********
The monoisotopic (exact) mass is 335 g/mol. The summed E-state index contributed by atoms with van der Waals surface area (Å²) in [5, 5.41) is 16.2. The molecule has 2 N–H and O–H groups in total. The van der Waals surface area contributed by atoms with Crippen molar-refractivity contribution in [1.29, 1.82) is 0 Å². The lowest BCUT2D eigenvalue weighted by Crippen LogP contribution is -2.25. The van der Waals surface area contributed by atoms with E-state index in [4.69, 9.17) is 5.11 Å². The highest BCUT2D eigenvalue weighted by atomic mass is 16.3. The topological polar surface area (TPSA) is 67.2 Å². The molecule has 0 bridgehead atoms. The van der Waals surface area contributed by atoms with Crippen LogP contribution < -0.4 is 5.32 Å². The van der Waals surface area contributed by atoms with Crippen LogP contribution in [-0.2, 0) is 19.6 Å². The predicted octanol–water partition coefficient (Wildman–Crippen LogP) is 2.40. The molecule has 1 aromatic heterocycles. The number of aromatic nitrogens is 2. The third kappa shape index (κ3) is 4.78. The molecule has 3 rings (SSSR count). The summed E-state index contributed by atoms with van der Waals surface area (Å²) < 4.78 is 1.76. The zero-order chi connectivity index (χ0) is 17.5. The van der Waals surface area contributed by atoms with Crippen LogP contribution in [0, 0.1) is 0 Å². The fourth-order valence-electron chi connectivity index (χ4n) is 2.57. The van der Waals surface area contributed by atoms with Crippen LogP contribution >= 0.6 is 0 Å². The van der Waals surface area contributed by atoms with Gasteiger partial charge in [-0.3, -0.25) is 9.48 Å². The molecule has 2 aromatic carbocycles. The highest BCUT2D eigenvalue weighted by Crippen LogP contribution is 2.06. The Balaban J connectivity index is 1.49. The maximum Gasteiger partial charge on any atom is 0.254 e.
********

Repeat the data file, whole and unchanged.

The monoisotopic (exact) mass is 335 g/mol. The summed E-state index contributed by atoms with van der Waals surface area (Å²) in [5, 5.41) is 16.2. The molecule has 2 N–H and O–H groups in total. The van der Waals surface area contributed by atoms with Crippen molar-refractivity contribution in [1.29, 1.82) is 0 Å². The lowest BCUT2D eigenvalue weighted by Crippen LogP contribution is -2.25. The van der Waals surface area contributed by atoms with E-state index in [4.69, 9.17) is 5.11 Å². The highest BCUT2D eigenvalue weighted by atomic mass is 16.3. The topological polar surface area (TPSA) is 67.2 Å². The molecule has 0 bridgehead atoms. The van der Waals surface area contributed by atoms with Crippen LogP contribution < -0.4 is 5.32 Å². The van der Waals surface area contributed by atoms with Crippen LogP contribution in [-0.2, 0) is 19.6 Å². The predicted octanol–water partition coefficient (Wildman–Crippen LogP) is 2.40. The molecule has 1 aromatic heterocycles. The number of aromatic nitrogens is 2. The third kappa shape index (κ3) is 4.78. The molecule has 3 rings (SSSR count). The summed E-state index contributed by atoms with van der Waals surface area (Å²) < 4.78 is 1.76. The zero-order chi connectivity index (χ0) is 17.5. The van der Waals surface area contributed by atoms with Crippen LogP contribution in [0, 0.1) is 0 Å². The fourth-order valence-electron chi connectivity index (χ4n) is 2.57. The van der Waals surface area contributed by atoms with Crippen LogP contribution >= 0.6 is 0 Å². The van der Waals surface area contributed by atoms with Gasteiger partial charge in [-0.3, -0.25) is 9.48 Å². The molecule has 2 aromatic carbocycles. The highest BCUT2D eigenvalue weighted by Crippen LogP contribution is 2.06. The Balaban J connectivity index is 1.49. The maximum Gasteiger partial charge on any atom is 0.254 e.